Although cashews are referred to as tree nuts, they can also be classified as seed allergens, the latter being more scientifically accurate since they’re processed from actual fruits instead of an outer shell like hazelnuts and acorns. Almonds fit in the same category as cashews, probably linked to how they can be processed as vegan milk substitutes.
More so, cashews contain a good amount of unsaturated fats, which may help prevent premature heart diseases, antioxidants such as polyphenols and carotenoids, and protein almost equal to an equivalent amount of dairy and meat products.
To make cashew cheddar, you would need raw cashews soaked in hot water for a few minutes, agar-agar to shape the cheese in a mold, plain non-dairy milk (cashew, almond, coconut, soy, etc.), nutritional yeast for cheesy flavor, lemon juice, tomato paste, paprika, onion powder, garlic powder, dijon, turmeric, and salt.
All you need for this recipe is a blender, and you have to presoak and drain your cashews and create an agar-agar and water mixture before you blend them with yeast and, later on, the rest of the ingredients. Blend until smooth, and you can finally pour your soft cheese into a mold and chill for a few hours.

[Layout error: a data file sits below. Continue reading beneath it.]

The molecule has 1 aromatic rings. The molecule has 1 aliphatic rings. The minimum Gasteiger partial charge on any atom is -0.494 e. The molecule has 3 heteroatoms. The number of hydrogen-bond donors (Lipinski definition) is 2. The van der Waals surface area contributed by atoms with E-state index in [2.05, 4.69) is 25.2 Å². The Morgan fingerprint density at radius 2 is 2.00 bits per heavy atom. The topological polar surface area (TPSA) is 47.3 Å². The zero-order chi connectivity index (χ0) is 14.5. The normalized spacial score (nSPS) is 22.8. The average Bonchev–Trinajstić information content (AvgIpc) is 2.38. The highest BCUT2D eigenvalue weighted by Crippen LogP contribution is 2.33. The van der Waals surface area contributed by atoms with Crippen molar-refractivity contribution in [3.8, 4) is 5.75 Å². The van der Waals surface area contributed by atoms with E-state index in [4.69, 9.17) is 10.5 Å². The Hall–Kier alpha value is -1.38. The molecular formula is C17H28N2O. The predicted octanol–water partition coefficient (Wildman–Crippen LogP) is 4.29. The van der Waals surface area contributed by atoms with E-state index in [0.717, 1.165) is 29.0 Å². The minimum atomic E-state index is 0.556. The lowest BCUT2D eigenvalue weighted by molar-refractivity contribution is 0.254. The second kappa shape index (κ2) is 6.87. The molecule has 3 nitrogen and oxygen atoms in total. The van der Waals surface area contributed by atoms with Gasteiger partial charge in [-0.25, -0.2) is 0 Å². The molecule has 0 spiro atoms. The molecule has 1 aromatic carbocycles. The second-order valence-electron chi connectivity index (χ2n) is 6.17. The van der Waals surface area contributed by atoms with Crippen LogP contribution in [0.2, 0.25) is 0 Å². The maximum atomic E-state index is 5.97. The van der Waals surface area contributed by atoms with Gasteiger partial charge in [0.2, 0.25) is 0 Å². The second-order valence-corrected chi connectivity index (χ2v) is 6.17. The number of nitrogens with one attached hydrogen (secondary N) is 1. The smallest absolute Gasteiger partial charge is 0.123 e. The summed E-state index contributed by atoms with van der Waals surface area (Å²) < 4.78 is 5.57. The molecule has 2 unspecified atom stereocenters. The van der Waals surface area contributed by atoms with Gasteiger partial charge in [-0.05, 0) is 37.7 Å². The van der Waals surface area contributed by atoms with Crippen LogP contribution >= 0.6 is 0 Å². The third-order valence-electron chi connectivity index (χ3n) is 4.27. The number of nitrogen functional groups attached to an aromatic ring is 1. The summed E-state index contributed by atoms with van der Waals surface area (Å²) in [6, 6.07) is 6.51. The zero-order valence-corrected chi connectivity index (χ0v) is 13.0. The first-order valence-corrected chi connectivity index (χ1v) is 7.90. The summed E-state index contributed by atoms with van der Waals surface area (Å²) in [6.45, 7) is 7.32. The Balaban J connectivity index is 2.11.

Vegan Cheddar Cheese Brands
If cooking isn’t your style, then buying a good cheddar alternative may suit you better.
- Violife Original Flavour Slices – served as thin slices, great for your vegan burgers.
- Morrisons V Taste Mature Cheddar – a block of cheese made with coconut oil for a rich and creamy texture. Its tangy taste and slightly crumbly form mimic the real thing perfectly.
- ASDA Free From Mature Cheddar Alternative – want a vegan cheese that melts? This one’s perfect for breakfast toast.
- Tesco Free From Coconut Oil Alternative To Mature Cheddar – tastes like real, aged cheddar and is 100% gluten- and dairy-free. Good for shredding as toppings.
Tillamook Creamery is very popular for its cheese and ice cream brands, but since we’ve focused on its prized cheddar cheese product, the ice cream brands would come later.
According to statistics, cheddar cheese is one of the most widely-used varieties in the world, and it’s already the number one favorite cheese variant in America. Cheddar cheese is highly-preferred due to its versatility or flexibility to cater to all tastes in various forms. Its taste depends on age or maturity; like with good wine, the older cheddar cheese becomes, the better its complexity of flavors develops. You can slice, shred, and melt it as much as you want, and the taste will remain the same.
Fortunately, vegans aren’t left out nor left behind, as we’ve been able to effectively formulate our own versions of cheddar cheese using our creativity and innovation. Others may mock us for missing out on the real thing, but we’re happy with what we have and can make to help preserve our world and make it fair for all living creatures. Vegan cheddar cheese is nothing to be ashamed of!